An Old Favourite

Anne Lindsay published the original recipe for blueberry cream flan in her cookbook Light Hearted Cooking in 1988. It quickly became my go-to dish for potlucks, barbeques and company. If you remember the 1990’s, you will be familiar with the low fat trend. Suddenly, all fat was demonized and dietitians and chefs rushed to develop low-fat or non-fat recipes. These recipes, while low in fat, were generally higher in sugar to copy the smooth mouth-feel of higher fat recipes.

It’s now 2016!

We now know that not all fats are the enemy and that many fat-containing foods such as nuts and avocados are nutrient rich and can be part of a healthy diet. Therefore, I made changes to the original recipe to reflect the current science:

  • Rather than using two egg whites in the crust, use one whole egg. We now know most of the nutrients in an egg are in the yolk, and for most people an egg a day is fine.
  • Using 2% plain yogurt rather than fat-free for the filling which in turn allowed me to cut down on the sugar by ¼ cup. The result was a creamier and more satisfying version of the original recipe.

Yogurt is good for you!

We normally don’t think of dessert as being nutritious, but this one really is. With the exception of vitamin D, yogurt contains the same essential nutrients as milk. It also contains healthy bacteria called probiotics which keep your digestive system working well. And the blueberries contain vitamins, minerals and antioxidants to help you stay healthy. For those of you who have lactose intolerance (not milk allergy), this flan is an excellent choice. The bacteria in the yogurt help to digest the small amount of lactose it contains, so go ahead and enjoy without discomfort!

  • Use any fresh or frozen berries in place of blueberries.
  • No appliances necessary. The crust can be mixed with a fork and pressed into the pan. The filling can be mixed with a whisk, an egg beater, or portable hand mixer.

Do you have a favourite recipe that you have adapted over the years?

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Written by a Registered Dietitian.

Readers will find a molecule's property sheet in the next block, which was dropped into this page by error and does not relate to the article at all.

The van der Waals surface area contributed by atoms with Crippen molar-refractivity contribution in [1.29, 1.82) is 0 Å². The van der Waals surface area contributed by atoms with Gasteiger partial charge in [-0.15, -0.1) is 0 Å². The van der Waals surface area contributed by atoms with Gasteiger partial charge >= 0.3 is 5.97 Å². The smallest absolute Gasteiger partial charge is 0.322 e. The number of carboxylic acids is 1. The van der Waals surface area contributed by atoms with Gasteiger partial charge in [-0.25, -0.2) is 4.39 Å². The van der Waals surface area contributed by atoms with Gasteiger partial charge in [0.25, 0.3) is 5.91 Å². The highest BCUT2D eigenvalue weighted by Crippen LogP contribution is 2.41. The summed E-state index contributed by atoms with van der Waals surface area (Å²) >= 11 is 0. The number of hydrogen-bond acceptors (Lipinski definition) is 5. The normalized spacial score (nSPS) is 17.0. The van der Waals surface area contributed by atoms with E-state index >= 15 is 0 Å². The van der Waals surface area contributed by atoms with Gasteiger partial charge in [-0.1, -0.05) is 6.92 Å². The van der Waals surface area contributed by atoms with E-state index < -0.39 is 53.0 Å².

Blueberry Cream Flan
Prep Time
15 minutes
Cook Time
60-70 minutes
12 servings



1 1/2 cups (374 ml) all-purpose flour
1/4 cup (60 ml) granulated sugar
1 1/2 tsp (7 ml) baking powder
1/3 cup (75 ml) butter
1 (large) egg
1 tsp (5 ml) vanilla
3 cups (750 ml) blueberries


2 tbsp (30 ml) all-purpose flour
2 cups (500 ml) plain 2% yogurt
1 (large) egg, lightly beaten
1/2 cup (125 ml) granulated sugar
2 tsp (10 ml) grated lemon or orange rind
1 tsp (5 ml) vanilla



  1. Combine flour, sugar, baking powder, butter, egg and vanilla in a mixing bowl or food processor. Mix until well combined.
  2. Press into the bottom of a 10 inch (3 litre) square, spring form or flan pan.
  3. Sprinkle with blueberries.


  1. Sprinkle flour over yogurt in mixing bowl.
  2. Add egg, sugar, lemon rind and vanilla.
  3. Mix by hand or with electric mixer, until smooth.
  4. Pour over berries.
  5. Bake in 350F (180C) oven for 60 to 70 minutes until golden.
  6. Serve warm or cold.


Read more by: Lee
Lee is a registered dietitian and nutrition educator at Dairy Farmers of Canada, who lives in St Albert with her teen-aged son; gregarious lovebirds; two dogs, Remi and Farley; and a gecko name Tookey. She is a fitness buff who can be seen running or walking on the neighborhood trails. Lee loves good food and is a fan of quick, easy recipes that make her look like a gourmet cook.

Alberta Milk, as a member of Dairy Farmers of Canada (DFC), supports, collaborates and relies on the four Alberta-based DFC registered dietitians to deliver and develop nutrition resources, programs and communications to promote health and wellness. As registered dietitians we are credible, balanced and science-based. We belong to the College of Dietitians of Alberta and follow their Standards of Practice and Code of Ethics. Our job is to translate the complex science of nutrition into practical advice for the general population. It is our view that milk and milk products are an important part of a healthy, balanced diet based on the four food groups, which is supported by health organizations such as Health Canada and Dietitians of Canada.

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